Return to story
By KELLY HANNON
Federal stimulus money will fund a punctual ride home on Amtrak and Virginia Railway Express trains in the Fredericksburg area, and create 281 construction jobs over two years.
Yesterday, Virginia learned it will receive $75 million to build a third railroad track over 11.4 miles between Powell's Creek in Prince William County and Arkendale in Stafford County. When finished, it will be the third stretch of third track between Stafford and the Potomac River.
"To go to three tracks there, that is going to really reduce the congestion and keep people on time," said Thelma Drake, a former Virginia congresswoman, newly appointed executive director of the Virginia Department of Rail and Public Transportation.
Amtrak and VRE passengers traveling between Fredericksburg and Washington will probably see the most immediate benefit from the project, which is intended to eventually smooth the way for high-speed passenger rail between Washington and Richmond.
Adding a third track is similar to adding a third lane to a highway.
"By having a third track, it really substantially increases the capacity, so you can get a train on the third track and go around people," said Dale Zehner, VRE's chief executive officer.
A third track already exists from the Potomac River to Alexandria, and the state will finish adding another section of third track from Alexandria to Franconia-Springfield later this year.
Fredericksburg Line VRE trains are already running close to their scheduled times, however.
Through Jan. 26, Fredericksburg Line trains were on time 91 percent of the time this month.
Paul Milde, a Stafford supervisor and VRE Operations Board chair, said he rarely hears complaints about on-time performance now that it consistently falls in the 90 percent range.
He said the $75 million grant will prepare the tracks for high-speed rail in the future. "I'm of course very excited that the federal government saw this as a priority," Milde said.
A construction start date was not available. Drake said the project will create 281 construction jobs, and will be finished by 2012.
Yesterday's award comes from $8 billion set aside for high-speed rail projects in the 2009 American Recovery and Reinvestment Act. States applied for the rail money over the past year, submitting $102 billion in requests. President Obama announced the recipients yesterday at a town hall meeting in Tampa, Fla.
California got the largest award: $2.3 billion to start work on high-speed rail between several major cities. Florida will receive $1.2 billion for high-speed rail between Tampa and Orlando, and Illinois and Missouri were awarded $1.1 billion to start high-speed rail between Chicago, St. Louis, and Kansas City, Mo.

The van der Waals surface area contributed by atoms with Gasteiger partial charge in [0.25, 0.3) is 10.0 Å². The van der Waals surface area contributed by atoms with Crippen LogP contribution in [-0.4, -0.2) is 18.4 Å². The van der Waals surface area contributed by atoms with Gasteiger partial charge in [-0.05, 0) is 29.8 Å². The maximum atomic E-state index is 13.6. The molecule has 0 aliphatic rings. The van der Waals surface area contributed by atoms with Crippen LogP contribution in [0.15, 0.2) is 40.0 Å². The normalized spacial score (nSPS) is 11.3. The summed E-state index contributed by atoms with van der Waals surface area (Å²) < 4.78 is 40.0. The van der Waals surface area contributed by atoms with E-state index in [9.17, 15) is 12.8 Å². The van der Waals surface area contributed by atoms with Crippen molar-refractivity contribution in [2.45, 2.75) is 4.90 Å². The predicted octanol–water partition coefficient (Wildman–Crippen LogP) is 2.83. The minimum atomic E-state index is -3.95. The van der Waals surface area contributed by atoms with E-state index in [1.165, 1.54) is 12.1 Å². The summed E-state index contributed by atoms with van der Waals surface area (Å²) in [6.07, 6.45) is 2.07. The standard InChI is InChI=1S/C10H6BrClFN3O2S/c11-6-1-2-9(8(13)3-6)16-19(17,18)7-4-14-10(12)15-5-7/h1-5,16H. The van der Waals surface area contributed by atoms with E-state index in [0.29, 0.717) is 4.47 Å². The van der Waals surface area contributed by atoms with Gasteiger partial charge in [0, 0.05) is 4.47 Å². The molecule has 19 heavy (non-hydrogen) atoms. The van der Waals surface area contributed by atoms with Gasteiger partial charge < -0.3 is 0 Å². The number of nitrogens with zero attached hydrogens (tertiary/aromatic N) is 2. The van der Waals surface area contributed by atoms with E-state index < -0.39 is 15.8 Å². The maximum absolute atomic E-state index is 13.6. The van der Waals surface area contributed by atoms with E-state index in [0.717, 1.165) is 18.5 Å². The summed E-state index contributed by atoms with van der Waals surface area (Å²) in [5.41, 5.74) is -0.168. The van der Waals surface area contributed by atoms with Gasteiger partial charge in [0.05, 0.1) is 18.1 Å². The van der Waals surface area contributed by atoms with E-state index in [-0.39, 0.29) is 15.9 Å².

North Carolina received $520 million for high-speed rail between Raleigh and Charlotte, and $25 million to upgrade the tracks between Raleigh and Richmond.
While the $75 million award will improve travel for Fredericksburg-area residents, there was disappointment Virginia did not receive more funding for the Southeast High Speed Rail Corridor, which envisions rapid train service between Charlotte and Washington.
Virginia did not receive $1.8 billion it requested to upgrade the railroad tracks between Petersburg and Washington, D.C. Those upgrades were necessary to achieve the state's goal of running passenger trains at 90 mph between Richmond and Washington by 2017.
While high-speed rail will not come to Richmond as soon as hoped, Drake said the $75 million investment is an encouraging sign.
"The federal government wouldn't be spending $75 million in your area if they weren't committed to the project," Drake said.
Drake didn't know if the status of the two projects made a difference. The Arkendale to Powell's Creek project was ready for construction, while the $1.8 billion application involved more preliminary work.
"I don't know if they stepped back and said we only want to take the tier that is shovel-ready or if they did a mixing," she said.
Daniel Plaugher, executive director of Virginians for High Speed Rail, said any disappointment over the overlooked $1.8 billion application was outweighed by the positive start with the $75 million.
The third track should improve passenger train on-time performance by 2 percent, Plaugher said, and money headed to North Carolina will eventually help the entire rail corridor.
"It's definitely a first step toward high-speed rail between Washington, Richmond, Raleigh and points south," Plaugher said.
Nationwide, it was an important day for rail advocates, Plaugher said.
"This $8 billion is the largest investment in rail since President Lincoln built the transcontinental railroad," Plaugher said. "It's really been that long since the U.S. has invested in it."
Kelly Hannon: 540/374-5436
amount set aside for high-speed rail projects in federal stimulus money
amount Virginia will receive from federal stimulus money
number of construction jobs that will be created over two years
the length of the track to be built between Prince William and Stafford counties